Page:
Exile from one’s home is historically considered one of the worst punishments the state could employ; it was, after all, one of the traditional Greek and Roman punishments for murder, their alternative to the death penalty.
By Jason Stanley, New York Times
May 1, 2017
It was the spring of 1936. My grandmother, Ilse Stanley, had just returned from a theater tour that had kept her away from Berlin for almost the whole winter, only to discover a city in which “more and more friends were missing.” Soon after, a cousin arrived at her home. The Gestapo, her cousin told her, had taken her husband away to a concentration camp. In her 1957 book, “The Unforgotten,” my grandmother describes asking her cousin about the reasons for her husband’s arrest. Her answer:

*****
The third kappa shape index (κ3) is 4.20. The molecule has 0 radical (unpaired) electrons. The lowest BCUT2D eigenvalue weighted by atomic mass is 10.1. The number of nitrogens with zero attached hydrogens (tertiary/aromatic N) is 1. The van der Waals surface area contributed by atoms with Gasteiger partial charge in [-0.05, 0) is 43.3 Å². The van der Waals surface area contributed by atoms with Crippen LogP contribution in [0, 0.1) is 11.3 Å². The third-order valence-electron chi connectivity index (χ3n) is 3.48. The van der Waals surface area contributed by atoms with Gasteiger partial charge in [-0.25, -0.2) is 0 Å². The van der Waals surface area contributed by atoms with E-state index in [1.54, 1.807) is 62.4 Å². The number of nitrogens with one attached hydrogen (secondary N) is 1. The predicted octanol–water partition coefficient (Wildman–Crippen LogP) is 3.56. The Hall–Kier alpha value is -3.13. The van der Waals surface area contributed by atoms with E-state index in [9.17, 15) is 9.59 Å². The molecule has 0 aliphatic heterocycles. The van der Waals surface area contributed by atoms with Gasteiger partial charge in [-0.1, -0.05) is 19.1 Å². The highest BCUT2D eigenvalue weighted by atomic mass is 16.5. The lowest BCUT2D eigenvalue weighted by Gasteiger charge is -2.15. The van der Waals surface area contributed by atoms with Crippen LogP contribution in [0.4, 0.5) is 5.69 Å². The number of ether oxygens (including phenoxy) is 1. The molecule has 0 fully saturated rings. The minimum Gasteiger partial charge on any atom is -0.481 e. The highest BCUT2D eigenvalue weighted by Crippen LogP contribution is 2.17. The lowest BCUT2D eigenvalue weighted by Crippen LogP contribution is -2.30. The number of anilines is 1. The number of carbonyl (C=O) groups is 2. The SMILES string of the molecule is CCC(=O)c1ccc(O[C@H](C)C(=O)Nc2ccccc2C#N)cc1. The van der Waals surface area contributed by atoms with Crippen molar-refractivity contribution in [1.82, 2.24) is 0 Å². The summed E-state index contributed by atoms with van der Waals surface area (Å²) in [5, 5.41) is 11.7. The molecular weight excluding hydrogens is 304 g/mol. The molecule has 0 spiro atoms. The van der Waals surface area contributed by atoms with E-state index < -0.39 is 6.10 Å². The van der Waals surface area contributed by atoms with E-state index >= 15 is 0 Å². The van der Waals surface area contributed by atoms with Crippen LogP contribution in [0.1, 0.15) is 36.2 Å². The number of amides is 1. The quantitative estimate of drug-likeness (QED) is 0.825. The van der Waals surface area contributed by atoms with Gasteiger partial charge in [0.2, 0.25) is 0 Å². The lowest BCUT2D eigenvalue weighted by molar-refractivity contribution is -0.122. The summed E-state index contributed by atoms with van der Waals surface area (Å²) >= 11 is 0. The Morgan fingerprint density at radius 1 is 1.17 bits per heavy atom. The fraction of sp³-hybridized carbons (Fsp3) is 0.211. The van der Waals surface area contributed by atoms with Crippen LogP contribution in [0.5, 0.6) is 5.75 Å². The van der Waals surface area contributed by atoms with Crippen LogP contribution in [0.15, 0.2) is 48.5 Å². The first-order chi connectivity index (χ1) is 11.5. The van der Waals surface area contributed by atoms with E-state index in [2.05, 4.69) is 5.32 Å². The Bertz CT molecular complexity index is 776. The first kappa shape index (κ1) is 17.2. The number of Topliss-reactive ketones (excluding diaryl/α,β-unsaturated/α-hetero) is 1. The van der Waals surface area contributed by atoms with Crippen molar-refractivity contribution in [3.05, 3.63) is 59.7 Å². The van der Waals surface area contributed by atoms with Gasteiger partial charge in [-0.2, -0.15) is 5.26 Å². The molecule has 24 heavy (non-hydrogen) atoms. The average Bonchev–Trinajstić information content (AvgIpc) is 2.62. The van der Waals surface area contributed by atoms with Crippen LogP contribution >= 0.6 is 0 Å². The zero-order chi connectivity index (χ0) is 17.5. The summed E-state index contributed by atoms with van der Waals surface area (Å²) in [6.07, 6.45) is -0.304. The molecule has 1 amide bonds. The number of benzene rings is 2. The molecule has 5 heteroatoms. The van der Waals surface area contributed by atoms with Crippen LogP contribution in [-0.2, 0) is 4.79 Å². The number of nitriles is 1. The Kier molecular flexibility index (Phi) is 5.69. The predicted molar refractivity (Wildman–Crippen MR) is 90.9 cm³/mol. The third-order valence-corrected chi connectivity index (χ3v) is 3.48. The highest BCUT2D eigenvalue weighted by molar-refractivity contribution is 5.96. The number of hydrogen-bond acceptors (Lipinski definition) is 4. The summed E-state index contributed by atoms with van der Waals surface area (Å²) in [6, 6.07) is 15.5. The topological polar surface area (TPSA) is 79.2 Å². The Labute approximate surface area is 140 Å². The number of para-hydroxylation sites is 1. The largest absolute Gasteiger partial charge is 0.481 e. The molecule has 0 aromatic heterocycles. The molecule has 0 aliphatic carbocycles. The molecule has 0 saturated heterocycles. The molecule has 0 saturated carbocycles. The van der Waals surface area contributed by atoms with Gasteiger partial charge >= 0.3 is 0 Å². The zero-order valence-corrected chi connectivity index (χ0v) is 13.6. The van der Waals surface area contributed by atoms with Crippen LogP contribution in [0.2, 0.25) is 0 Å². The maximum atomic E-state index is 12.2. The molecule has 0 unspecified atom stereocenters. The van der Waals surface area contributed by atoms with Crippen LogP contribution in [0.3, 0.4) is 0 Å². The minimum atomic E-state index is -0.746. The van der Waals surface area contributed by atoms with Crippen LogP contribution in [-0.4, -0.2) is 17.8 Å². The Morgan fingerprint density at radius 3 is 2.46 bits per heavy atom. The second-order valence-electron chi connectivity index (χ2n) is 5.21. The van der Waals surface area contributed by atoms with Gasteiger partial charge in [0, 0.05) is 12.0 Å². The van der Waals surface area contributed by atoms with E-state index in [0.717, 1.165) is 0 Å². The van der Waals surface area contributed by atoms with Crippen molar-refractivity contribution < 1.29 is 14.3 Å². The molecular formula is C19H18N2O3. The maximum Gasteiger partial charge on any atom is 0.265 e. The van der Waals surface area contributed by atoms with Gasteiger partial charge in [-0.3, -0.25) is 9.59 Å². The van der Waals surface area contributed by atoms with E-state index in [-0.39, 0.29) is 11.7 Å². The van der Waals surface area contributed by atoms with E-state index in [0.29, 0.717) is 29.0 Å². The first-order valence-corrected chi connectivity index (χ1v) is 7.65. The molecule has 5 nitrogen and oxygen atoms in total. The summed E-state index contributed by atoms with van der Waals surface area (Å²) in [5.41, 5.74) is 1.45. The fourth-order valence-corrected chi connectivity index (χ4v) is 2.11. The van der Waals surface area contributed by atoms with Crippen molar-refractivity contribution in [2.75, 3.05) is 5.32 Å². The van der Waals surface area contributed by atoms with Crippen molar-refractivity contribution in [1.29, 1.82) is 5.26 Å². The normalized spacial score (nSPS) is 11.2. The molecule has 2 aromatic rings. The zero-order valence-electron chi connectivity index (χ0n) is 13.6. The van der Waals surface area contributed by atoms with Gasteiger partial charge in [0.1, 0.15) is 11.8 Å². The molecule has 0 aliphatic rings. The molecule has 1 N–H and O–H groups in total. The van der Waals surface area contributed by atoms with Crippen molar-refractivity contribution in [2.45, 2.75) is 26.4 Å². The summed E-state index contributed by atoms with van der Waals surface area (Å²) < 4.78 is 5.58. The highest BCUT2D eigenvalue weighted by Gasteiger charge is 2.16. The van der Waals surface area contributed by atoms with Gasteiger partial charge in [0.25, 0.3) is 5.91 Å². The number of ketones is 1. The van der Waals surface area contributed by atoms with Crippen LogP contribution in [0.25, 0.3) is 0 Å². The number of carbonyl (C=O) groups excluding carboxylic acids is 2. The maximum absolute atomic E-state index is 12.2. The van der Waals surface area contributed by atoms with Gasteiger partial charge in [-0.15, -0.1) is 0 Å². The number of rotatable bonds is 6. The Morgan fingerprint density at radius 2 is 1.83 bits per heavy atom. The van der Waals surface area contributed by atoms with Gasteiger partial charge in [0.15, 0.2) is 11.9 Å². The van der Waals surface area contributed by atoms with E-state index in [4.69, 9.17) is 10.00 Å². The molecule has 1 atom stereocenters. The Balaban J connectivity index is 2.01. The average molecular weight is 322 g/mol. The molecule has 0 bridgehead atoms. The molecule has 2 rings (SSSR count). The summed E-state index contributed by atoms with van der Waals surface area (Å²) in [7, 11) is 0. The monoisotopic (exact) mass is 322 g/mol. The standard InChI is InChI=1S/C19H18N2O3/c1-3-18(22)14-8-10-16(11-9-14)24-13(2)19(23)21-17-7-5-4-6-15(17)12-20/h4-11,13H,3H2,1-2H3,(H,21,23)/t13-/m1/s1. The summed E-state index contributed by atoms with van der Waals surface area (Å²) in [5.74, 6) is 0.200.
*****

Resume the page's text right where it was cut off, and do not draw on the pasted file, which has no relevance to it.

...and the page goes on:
“Because he was a criminal with a record. He had paid two fines in court: one for speeding and one for some other traffic fine. They said they finally wanted to do what the court had missed doing all these years: to get rid of all Jews with criminal records. A traffic fine — a criminal record!”[…]
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